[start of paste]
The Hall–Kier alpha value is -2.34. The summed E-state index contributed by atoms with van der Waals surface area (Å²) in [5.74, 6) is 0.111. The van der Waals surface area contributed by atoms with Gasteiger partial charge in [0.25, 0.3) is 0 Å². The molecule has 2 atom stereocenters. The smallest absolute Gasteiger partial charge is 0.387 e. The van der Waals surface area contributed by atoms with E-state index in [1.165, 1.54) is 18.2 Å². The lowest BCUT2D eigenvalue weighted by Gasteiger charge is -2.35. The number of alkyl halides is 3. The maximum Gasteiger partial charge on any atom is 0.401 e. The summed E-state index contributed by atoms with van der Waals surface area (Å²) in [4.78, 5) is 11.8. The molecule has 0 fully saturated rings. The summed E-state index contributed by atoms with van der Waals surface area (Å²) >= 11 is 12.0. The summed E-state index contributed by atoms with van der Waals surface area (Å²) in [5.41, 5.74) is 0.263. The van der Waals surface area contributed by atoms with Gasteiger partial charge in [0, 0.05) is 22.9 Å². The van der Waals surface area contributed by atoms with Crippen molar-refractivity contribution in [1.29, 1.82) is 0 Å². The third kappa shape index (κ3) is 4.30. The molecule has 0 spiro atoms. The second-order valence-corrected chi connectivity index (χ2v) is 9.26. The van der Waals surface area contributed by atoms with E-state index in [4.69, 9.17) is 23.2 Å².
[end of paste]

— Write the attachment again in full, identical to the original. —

The Hall–Kier alpha value is -2.34. The summed E-state index contributed by atoms with van der Waals surface area (Å²) in [5.74, 6) is 0.111. The van der Waals surface area contributed by atoms with Gasteiger partial charge in [0.25, 0.3) is 0 Å². The molecule has 2 atom stereocenters. The smallest absolute Gasteiger partial charge is 0.387 e. The van der Waals surface area contributed by atoms with E-state index in [1.165, 1.54) is 18.2 Å². The lowest BCUT2D eigenvalue weighted by Gasteiger charge is -2.35. The number of alkyl halides is 3. The maximum Gasteiger partial charge on any atom is 0.401 e. The summed E-state index contributed by atoms with van der Waals surface area (Å²) in [4.78, 5) is 11.8. The molecule has 0 fully saturated rings. The summed E-state index contributed by atoms with van der Waals surface area (Å²) >= 11 is 12.0. The summed E-state index contributed by atoms with van der Waals surface area (Å²) in [5.41, 5.74) is 0.263. The van der Waals surface area contributed by atoms with Gasteiger partial charge in [0, 0.05) is 22.9 Å². The van der Waals surface area contributed by atoms with Crippen molar-refractivity contribution in [1.29, 1.82) is 0 Å². The third kappa shape index (κ3) is 4.30. The molecule has 0 spiro atoms. The second-order valence-corrected chi connectivity index (χ2v) is 9.26. The van der Waals surface area contributed by atoms with E-state index in [4.69, 9.17) is 23.2 Å².